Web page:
After the finish line

Well, I did it!  Every mile, every hill, every camp night, every single ass-killing, hard-as-hell bit of it.  And you know what?  I hated every single minute of it.  It was awful.  It was hard and uncomfortable and exhausting and completely beyond me why people sign up for it year after year.  And as I crossed the finish line, instead of reveling in my accomplishment and hugging all my fellow participants, I immediately peeled my butt of that unforgiving bike seat, yelled “Bike for sale!” and high-tailed to the hotel for room service and a 12-hour nap.

It’s taken me a while to sit down and write this post because I was hoping that after a couple of weeks of stationary distance from it, my memory of the experience would have changed, and I could talk about how transformational and wonderful it was.  But instead I’m going to write about the truth of it—it was painful and I got tons out of it.

finish line

I learned that as much as I hate mornings I can get up at 5 am and take on a pretty difficult day.  I learned that with some training and determination, even a hardcore sofa lover can take on some pretty significant physical challenges.  I was reminded that every goal is obtained inch by inch and not mile upon mile.  I got to hear about some pretty amazing personal stories of turning grief, tragedy, or sickness into power, growth, and change.  I was reminded to be grateful for porcelain toilets and pillow-top mattresses.  I learned that I am definitely not a cyclist or bicycle enthusiast of any kind.  And most importantly, I was reminded that I’m not nearly as fragile as I always think I am.  And for those reasons, it was probably one of the best things I’ve ever done.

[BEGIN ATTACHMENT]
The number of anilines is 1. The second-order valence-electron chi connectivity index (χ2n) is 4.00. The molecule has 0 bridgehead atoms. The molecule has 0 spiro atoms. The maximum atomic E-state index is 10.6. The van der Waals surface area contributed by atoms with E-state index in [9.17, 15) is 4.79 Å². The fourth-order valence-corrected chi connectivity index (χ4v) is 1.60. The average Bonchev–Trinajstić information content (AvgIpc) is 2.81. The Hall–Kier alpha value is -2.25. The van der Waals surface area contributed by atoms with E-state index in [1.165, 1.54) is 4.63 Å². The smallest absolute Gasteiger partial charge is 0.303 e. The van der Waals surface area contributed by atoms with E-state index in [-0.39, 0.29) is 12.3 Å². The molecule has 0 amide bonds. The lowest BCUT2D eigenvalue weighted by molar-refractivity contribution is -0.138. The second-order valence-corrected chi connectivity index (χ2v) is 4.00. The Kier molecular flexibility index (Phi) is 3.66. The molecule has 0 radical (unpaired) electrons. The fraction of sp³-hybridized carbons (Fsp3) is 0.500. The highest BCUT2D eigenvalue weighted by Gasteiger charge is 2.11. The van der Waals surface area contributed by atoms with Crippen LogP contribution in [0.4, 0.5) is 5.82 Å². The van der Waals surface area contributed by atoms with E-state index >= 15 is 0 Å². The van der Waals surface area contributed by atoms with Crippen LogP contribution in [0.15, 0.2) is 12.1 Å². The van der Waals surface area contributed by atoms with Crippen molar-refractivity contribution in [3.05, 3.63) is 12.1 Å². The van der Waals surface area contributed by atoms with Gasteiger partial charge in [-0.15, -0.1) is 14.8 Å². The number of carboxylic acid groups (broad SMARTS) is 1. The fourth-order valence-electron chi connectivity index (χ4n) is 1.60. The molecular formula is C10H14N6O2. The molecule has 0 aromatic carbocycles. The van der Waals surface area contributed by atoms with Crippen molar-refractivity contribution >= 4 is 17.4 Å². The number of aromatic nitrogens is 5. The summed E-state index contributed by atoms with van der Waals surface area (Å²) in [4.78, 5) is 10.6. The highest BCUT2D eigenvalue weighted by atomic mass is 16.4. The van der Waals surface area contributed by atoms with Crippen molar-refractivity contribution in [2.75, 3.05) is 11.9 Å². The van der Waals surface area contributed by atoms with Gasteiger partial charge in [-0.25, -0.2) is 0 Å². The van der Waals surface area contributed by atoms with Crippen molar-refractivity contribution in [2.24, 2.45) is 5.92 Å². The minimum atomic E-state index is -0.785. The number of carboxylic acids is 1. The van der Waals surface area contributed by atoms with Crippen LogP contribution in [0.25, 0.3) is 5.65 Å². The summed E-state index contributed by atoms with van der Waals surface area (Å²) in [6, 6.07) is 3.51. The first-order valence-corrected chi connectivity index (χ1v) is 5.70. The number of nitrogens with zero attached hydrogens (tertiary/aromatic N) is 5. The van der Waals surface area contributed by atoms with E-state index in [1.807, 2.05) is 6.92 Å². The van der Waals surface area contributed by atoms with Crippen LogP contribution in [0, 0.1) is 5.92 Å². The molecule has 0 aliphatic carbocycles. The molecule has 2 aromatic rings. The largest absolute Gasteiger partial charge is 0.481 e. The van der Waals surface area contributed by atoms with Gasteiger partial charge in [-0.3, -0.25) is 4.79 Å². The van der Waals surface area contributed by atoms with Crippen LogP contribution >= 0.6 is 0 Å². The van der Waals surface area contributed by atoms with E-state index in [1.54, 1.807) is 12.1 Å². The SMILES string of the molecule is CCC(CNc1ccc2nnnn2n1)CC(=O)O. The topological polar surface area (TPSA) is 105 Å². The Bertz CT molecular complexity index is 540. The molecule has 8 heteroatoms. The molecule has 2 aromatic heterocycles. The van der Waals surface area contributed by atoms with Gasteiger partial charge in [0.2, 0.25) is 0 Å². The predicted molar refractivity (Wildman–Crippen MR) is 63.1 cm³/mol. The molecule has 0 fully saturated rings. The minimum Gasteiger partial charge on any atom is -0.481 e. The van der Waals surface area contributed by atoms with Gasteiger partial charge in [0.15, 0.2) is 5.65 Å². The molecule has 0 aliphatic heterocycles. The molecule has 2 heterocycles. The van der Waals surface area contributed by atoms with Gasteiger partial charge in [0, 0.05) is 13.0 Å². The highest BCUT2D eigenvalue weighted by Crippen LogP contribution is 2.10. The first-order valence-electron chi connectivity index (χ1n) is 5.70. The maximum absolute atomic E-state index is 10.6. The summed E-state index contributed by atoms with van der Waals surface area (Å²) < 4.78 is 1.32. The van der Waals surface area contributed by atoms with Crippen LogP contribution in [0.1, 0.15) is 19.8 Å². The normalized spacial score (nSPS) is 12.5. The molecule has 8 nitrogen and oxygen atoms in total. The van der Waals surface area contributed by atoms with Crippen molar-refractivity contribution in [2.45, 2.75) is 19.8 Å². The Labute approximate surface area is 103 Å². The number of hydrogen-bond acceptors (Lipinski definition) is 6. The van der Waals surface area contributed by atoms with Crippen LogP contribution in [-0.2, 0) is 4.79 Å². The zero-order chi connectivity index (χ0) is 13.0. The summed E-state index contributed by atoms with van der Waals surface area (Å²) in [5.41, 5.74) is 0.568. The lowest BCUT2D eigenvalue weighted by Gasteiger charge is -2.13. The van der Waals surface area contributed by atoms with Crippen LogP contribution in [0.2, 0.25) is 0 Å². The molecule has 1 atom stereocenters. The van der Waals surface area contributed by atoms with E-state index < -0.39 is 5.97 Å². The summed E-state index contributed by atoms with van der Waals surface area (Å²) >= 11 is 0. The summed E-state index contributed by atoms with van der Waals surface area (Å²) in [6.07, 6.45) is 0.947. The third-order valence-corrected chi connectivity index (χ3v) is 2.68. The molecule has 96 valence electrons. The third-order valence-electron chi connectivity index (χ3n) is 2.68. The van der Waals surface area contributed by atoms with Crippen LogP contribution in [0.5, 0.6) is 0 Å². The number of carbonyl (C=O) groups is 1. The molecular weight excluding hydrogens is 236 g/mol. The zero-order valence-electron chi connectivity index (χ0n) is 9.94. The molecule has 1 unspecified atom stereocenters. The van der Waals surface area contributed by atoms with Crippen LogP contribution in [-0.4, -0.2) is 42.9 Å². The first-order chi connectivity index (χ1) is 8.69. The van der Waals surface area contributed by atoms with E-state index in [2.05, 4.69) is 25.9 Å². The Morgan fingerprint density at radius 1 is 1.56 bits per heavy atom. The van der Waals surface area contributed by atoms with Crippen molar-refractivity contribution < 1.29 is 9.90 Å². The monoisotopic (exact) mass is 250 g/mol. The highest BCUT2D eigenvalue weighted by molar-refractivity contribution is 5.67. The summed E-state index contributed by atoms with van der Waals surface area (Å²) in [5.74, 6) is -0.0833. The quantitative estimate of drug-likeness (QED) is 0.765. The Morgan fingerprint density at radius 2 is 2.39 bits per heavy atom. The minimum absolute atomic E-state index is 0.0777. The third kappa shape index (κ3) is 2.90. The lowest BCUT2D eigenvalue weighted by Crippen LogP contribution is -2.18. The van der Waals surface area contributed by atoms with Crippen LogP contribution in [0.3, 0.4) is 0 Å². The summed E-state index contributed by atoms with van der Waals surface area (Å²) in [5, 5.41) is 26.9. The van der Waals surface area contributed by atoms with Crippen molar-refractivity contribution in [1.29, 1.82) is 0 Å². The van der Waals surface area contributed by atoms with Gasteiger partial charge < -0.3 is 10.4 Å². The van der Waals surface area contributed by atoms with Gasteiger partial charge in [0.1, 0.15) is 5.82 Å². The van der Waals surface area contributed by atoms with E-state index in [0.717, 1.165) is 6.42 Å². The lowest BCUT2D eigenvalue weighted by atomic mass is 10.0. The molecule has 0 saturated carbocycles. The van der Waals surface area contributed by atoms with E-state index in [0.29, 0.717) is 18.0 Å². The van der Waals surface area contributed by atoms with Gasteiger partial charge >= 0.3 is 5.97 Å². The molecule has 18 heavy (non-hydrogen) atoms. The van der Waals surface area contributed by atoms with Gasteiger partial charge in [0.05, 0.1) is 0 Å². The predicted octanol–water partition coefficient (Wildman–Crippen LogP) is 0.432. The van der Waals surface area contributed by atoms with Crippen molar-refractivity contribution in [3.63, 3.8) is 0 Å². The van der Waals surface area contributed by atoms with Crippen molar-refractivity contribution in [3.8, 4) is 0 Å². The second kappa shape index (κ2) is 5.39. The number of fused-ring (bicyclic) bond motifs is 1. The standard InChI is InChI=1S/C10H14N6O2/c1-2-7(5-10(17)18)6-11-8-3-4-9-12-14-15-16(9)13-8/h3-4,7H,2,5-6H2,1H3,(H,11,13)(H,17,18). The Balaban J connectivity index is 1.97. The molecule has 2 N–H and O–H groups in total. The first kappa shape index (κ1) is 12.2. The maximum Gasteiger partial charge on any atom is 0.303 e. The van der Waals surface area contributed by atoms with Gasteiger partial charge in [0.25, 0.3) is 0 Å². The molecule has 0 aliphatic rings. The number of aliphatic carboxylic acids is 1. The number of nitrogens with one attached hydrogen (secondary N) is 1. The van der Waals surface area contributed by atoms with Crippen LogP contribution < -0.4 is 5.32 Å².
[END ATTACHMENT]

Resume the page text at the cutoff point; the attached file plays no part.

I definitely won’t be signing up for next year, and I smile an evil grin every time I go into the garage and see my bike wonderfully neglected with a flat tire and accumulating dust (you will hurt me no longer, you vehicle from hell!)  But I will take this knowledge, the things I learned, and put them into the next challenge, and the next, and the one after that.  Because after surviving that week and those grueling 545 miles, I know I can probably do damn near anything–except ride a bike again.

Thank you again for your support, encouragement, donations, and sticking with me through all of this.  And if you’d like to take on this challenge yourself next year, I know where you can get a good deal on a bike…

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7 comments

  1. Pamela

    So inspired by this. All of it – your honesty, your grit, your never losing heart. Even when you lost heart. Dude, you are fierce. Namo Namo.

  2. mssdalton

    Love your honesty. So proud of your entire journey (not just the trip to LA part). You ROCK. And I can’t wait to celebrate with you!!!
    PS–If you’re serious about getting rid of your bike, Graham has just recently gotten obsessed with cycling and is wearing his bike-loaning welcome out with friends. We’re ready to do some bike shopping.
    xoxo

  3. Jeremy

    Hey Randy,

    It’s your virtual friend from MN just saying a hearty congratulations on making it all the way. I think the lessons that you’re taking away from this are incredible, and perhaps you’d never quite learn them (or perhaps to the degree you did) unless you did this very thing. I know it’s not exactly the same thing, but I felt a similar feeling after completing my masters thesis — it was one of the hardest things I ever had to do and I realized that if I can make it through that, I can do just about anything I set my mind to do.

    I’m so grateful for the update and glad to hear that you survived! Sincere best wishes as you set off on your next adventures.

    Jeremy

    P.S. — I will never, ever ride 545 miles on a bike.

  4. SF Bi-Coastal

    Well done, sir! There’s no shame in saying “this is not for me,” *after* you’ve done it! No one can say you didn’t put in the sweat and tears, and I think it’s important for people to know – that sh*t aint easy!

  5. timirvin

    Bravo!
    It is an awful thing, but we don’t tend to learn as much from the easy parts of life. Which means – most unfortunately – that we need to challenge ourselves to really grow. Darn. I guess that means I need to follow your example and take on a new project that scares me.

    I don’t even know you, but as a fellow human I am so proud of you. I am proud that you continually pushed through barriers, not just for those 545 miles but also for the months of training before hand.

    Thanks for the inspiration

    Bravo!

    (and please keep writing here….I love reading your stuff!)

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